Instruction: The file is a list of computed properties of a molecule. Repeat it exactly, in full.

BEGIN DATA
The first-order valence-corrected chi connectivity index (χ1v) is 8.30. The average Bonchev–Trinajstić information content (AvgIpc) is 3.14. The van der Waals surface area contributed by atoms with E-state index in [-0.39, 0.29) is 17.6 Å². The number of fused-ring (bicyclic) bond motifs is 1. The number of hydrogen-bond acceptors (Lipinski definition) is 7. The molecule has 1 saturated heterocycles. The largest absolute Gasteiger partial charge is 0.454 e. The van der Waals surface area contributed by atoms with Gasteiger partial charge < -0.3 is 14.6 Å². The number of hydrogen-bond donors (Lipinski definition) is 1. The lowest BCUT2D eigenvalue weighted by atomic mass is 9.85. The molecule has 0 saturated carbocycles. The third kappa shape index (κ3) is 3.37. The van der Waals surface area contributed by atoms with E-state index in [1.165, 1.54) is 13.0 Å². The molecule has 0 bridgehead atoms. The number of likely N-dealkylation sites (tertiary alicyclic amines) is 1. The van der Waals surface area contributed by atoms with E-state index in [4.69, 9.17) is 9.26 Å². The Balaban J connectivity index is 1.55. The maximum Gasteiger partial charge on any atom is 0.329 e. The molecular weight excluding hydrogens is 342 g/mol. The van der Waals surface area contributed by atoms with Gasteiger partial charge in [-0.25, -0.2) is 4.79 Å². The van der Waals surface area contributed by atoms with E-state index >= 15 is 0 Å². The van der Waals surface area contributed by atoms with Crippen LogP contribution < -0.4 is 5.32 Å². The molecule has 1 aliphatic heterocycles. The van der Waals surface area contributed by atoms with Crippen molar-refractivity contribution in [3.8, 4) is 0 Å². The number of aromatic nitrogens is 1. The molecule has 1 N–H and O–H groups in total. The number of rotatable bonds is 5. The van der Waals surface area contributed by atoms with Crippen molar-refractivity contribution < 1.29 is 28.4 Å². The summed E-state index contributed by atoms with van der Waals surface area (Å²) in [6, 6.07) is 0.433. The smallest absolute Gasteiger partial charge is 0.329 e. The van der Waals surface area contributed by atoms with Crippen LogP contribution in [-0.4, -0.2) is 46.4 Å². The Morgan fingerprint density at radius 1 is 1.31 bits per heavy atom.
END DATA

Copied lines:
The first-order valence-corrected chi connectivity index (χ1v) is 8.30. The average Bonchev–Trinajstić information content (AvgIpc) is 3.14. The van der Waals surface area contributed by atoms with E-state index in [-0.39, 0.29) is 17.6 Å². The number of fused-ring (bicyclic) bond motifs is 1. The number of hydrogen-bond acceptors (Lipinski definition) is 7. The molecule has 1 saturated heterocycles. The largest absolute Gasteiger partial charge is 0.454 e. The van der Waals surface area contributed by atoms with Gasteiger partial charge < -0.3 is 14.6 Å². The number of hydrogen-bond donors (Lipinski definition) is 1. The lowest BCUT2D eigenvalue weighted by atomic mass is 9.85. The molecule has 0 saturated carbocycles. The third kappa shape index (κ3) is 3.37. The van der Waals surface area contributed by atoms with E-state index in [1.165, 1.54) is 13.0 Å². The molecule has 0 bridgehead atoms. The number of likely N-dealkylation sites (tertiary alicyclic amines) is 1. The van der Waals surface area contributed by atoms with E-state index in [4.69, 9.17) is 9.26 Å². The Balaban J connectivity index is 1.55. The maximum Gasteiger partial charge on any atom is 0.329 e. The molecular weight excluding hydrogens is 342 g/mol. The van der Waals surface area contributed by atoms with Gasteiger partial charge in [-0.25, -0.2) is 4.79 Å². The van der Waals surface area contributed by atoms with E-state index >= 15 is 0 Å². The van der Waals surface area contributed by atoms with Crippen LogP contribution < -0.4 is 5.32 Å². The molecule has 1 aliphatic heterocycles. The van der Waals surface area contributed by atoms with Crippen molar-refractivity contribution in [3.8, 4) is 0 Å². The number of aromatic nitrogens is 1. The molecule has 1 N–H and O–H groups in total. The number of rotatable bonds is 5. The van der Waals surface area contributed by atoms with Crippen molar-refractivity contribution < 1.29 is 28.4 Å². The summed E-state index contributed by atoms with van der Waals surface area (Å²) in [6, 6.07) is 0.433. The smallest absolute Gasteiger partial charge is 0.329 e. The van der Waals surface area contributed by atoms with Crippen LogP contribution in [-0.4, -0.2) is 46.4 Å². The Morgan fingerprint density at radius 1 is 1.31 bits per heavy atom.